Conventional wisdom would seem to favor the veteran Royals, but this was a tough Blue Jays team. The Jays featured young stars Tony Fernandez, George Bell, Lloyd Moseby and Jesse Barfield along with ace pitchers Dave Steib, Jimmy Key and hard throwing closer Tom Henke. The Jays also had their share of former Royals – Rance Mulliniks, Buck Martinez, Willie Aikens and a 21-year-old first baseman by the name of Cecil Fielder. The series also featured the Iorg brothers – Garth for Toronto and Dane for Kansas City.

Vegas installed the Jays as the favorites in the series. The Blue Jays had homefield advantage, if you can call it that. Their home was Exhibition Stadium, a facility that had been built for the CFL Toronto Argonauts. Jays President Paul Beeston once called Exhibition “not just the worst stadium in baseball, it was the worst stadium in sports.”

They tried calling it “The mistake by the lake” but that name was already taken by Cleveland. The stadium sat near Lake Ontario and the weather was often cold at the beginning and end of the baseball season. In the Jays first game ever, on April 7, 1977, they had to borrow a Zamboni from the Toronto Maple Leafs to clear the field of snow. The main seating area was a bowl reconstructed from two grandstands that ran the length of the third and first base lines and was open to the elements. A huge covered grandstand ran the length of left field and extended well past center field. There were no seats in right field, just a fence and a whole lotta space. It was, and remains, one of the strangest baseball fields I’ve ever seen. Calling the first two games for NBC were former Yankee great Tony Kubek and a young Bob Costas.

Game One

The game was played October 8th in Toronto. The Blue Jays started their ace, Dave Steib. Steib only went 14-13 in 1985 but made the All-Star team and led the American League in ERA with a 2.48 mark. Kansas City countered with lefty Charlie Leibrandt, who had posted a sterling 17-9 record in his second season with the club. The Jays wasted little time, jumping on Leibrandt for six runs in the first four innings. The Royals finally got on the board in the ninth when Willie Wilson scored on a ground out by Pat Sheridan.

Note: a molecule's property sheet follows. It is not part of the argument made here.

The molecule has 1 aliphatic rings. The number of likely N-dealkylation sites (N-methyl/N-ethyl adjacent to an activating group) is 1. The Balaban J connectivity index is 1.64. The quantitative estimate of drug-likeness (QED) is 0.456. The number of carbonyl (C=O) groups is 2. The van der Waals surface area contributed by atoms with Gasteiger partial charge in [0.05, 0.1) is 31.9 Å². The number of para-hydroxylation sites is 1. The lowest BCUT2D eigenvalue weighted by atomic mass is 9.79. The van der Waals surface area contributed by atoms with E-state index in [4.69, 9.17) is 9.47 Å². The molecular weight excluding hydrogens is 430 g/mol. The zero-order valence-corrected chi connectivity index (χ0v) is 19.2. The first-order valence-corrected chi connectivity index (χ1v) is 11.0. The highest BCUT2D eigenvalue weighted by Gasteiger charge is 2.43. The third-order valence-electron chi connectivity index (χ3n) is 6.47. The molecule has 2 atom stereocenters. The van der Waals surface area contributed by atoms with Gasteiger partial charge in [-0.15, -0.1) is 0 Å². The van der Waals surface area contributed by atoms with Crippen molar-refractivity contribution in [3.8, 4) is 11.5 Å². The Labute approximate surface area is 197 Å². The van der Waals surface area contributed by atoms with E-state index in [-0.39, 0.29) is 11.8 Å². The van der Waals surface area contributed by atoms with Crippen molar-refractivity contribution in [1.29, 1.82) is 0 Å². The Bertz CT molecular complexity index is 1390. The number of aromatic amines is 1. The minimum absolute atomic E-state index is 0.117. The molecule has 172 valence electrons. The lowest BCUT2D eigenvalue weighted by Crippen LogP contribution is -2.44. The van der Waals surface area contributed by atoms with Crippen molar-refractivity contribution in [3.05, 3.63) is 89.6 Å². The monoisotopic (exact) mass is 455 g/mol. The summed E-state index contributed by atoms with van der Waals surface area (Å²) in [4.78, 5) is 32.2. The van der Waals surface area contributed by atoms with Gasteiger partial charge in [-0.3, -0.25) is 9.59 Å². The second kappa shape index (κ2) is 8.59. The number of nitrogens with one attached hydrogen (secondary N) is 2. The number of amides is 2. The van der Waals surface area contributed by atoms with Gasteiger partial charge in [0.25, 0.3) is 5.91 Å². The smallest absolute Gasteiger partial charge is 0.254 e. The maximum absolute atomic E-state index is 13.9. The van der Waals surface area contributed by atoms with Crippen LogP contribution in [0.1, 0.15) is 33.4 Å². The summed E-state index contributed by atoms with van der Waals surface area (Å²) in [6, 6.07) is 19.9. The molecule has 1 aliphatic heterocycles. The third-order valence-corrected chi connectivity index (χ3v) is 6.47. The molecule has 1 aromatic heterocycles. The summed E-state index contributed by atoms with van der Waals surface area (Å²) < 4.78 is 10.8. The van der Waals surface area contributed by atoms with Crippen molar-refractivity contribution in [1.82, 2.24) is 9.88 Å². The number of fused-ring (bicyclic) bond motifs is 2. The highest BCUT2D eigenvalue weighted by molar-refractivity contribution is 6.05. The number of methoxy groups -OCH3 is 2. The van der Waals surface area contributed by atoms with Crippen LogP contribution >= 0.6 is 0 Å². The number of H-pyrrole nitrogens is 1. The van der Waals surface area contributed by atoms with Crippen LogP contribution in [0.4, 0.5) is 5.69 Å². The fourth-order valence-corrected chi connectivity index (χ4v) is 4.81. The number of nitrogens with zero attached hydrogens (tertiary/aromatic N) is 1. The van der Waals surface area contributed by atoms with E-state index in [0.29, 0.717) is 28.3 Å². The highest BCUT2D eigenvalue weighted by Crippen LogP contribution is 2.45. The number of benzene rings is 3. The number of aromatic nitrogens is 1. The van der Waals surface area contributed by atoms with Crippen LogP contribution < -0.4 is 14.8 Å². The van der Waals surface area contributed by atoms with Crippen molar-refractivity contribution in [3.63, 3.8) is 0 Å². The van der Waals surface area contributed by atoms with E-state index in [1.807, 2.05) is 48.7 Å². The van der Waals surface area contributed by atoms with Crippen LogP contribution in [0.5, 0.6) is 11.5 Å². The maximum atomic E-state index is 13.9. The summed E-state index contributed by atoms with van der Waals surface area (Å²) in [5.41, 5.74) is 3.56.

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The six runs were more than enough as Steib held the Royals to three hits in eight innings of work and Tom Henke, who looked more like a high school science teacher than one of the best closers in the game, worked around two singles in the ninth to preserve the win and give the Blue Jays a 1-0 series lead. Leibrandt gave up five runs in two innings of work before Dick Howser went to Steve Farr. Mark Gubicza and Danny Jackson for the final four innings. The odd pitching rotation highlighted a serious lack of depth in the Kansas City staff. Howser basically had five decent starters and Dan Quisenberry. Steve Farr, who had only thrown 37 innings in the regular season, emerged late in the year to give Howser a little more depth.

Game Two

Played Wednesday afternoon, October 9th with a 3:00 ET start time, the Jays started their number two-man, Jimmy Key. The Royals countered with Bud Black. Key had gone 14-6 in the regular season, while Black had an off year, finishing 10-15. Key and Black, both lefties, were nearly mirror images of each other, the only difference being Key often threw from a three-quarter arm slot while Black came over the top. The Royals struck first when Buddy Biancalana led off the third with a single to center.

With one out, Willie Wilson fouled off the first two pitches from Key. Key challenged him on the third pitch and Willie deposited it into the left field stands. Wilson had only hit four home runs during the regular season. The Royals increased their lead in the fourth when Daryl Motley walked and scored on a double by Jim Sundberg. Rain interrupted the proceedings in the fifth with the score 3-1 Kansas City. When play resumed, Black lost his rhythm. He hit Bell with a pitch and after a Cliff Johnson single, uncorked a wild pitch. Barfield then punched a single to center to score both runners.

Manager Dick Howser went to his closer, Dan Quisenberry, to start the eighth. Lloyd Moseby singled, stole second, advanced to third when Sundberg’s throw got by Frank White and score the go-ahead run on a sacrifice fly by George Bell. The Jays were only three outs from taking a two-game lead and with Henke on the mound, it looked bleak. Pat Sheridan, pinch-hitting for Daryl Motley, said no problem and wrapped a lead-off home run around the flagpole in right to stun the Toronto crowd.